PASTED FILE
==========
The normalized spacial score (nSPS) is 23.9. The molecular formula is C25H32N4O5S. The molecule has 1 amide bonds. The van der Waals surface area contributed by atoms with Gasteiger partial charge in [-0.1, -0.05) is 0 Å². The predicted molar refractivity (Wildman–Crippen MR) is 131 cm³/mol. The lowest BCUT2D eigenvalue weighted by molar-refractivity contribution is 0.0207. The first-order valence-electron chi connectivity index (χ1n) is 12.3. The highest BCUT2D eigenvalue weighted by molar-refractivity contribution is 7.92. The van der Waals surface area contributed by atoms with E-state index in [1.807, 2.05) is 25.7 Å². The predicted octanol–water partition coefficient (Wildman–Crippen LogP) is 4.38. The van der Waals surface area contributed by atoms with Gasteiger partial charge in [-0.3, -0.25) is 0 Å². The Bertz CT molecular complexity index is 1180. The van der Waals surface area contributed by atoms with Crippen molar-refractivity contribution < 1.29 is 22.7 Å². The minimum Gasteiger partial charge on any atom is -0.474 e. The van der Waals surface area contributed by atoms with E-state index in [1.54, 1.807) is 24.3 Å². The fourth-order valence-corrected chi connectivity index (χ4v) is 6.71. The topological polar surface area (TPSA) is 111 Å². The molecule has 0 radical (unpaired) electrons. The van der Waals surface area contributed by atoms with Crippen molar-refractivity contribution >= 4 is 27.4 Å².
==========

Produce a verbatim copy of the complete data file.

The normalized spacial score (nSPS) is 23.9. The molecular formula is C25H32N4O5S. The molecule has 1 amide bonds. The van der Waals surface area contributed by atoms with Gasteiger partial charge in [-0.1, -0.05) is 0 Å². The predicted molar refractivity (Wildman–Crippen MR) is 131 cm³/mol. The lowest BCUT2D eigenvalue weighted by molar-refractivity contribution is 0.0207. The first-order valence-electron chi connectivity index (χ1n) is 12.3. The highest BCUT2D eigenvalue weighted by molar-refractivity contribution is 7.92. The van der Waals surface area contributed by atoms with E-state index in [1.807, 2.05) is 25.7 Å². The predicted octanol–water partition coefficient (Wildman–Crippen LogP) is 4.38. The van der Waals surface area contributed by atoms with Gasteiger partial charge in [-0.3, -0.25) is 0 Å². The Bertz CT molecular complexity index is 1180. The van der Waals surface area contributed by atoms with Crippen molar-refractivity contribution < 1.29 is 22.7 Å². The minimum Gasteiger partial charge on any atom is -0.474 e. The van der Waals surface area contributed by atoms with E-state index in [1.54, 1.807) is 24.3 Å². The fourth-order valence-corrected chi connectivity index (χ4v) is 6.71. The topological polar surface area (TPSA) is 111 Å². The molecule has 0 radical (unpaired) electrons. The van der Waals surface area contributed by atoms with Crippen molar-refractivity contribution >= 4 is 27.4 Å².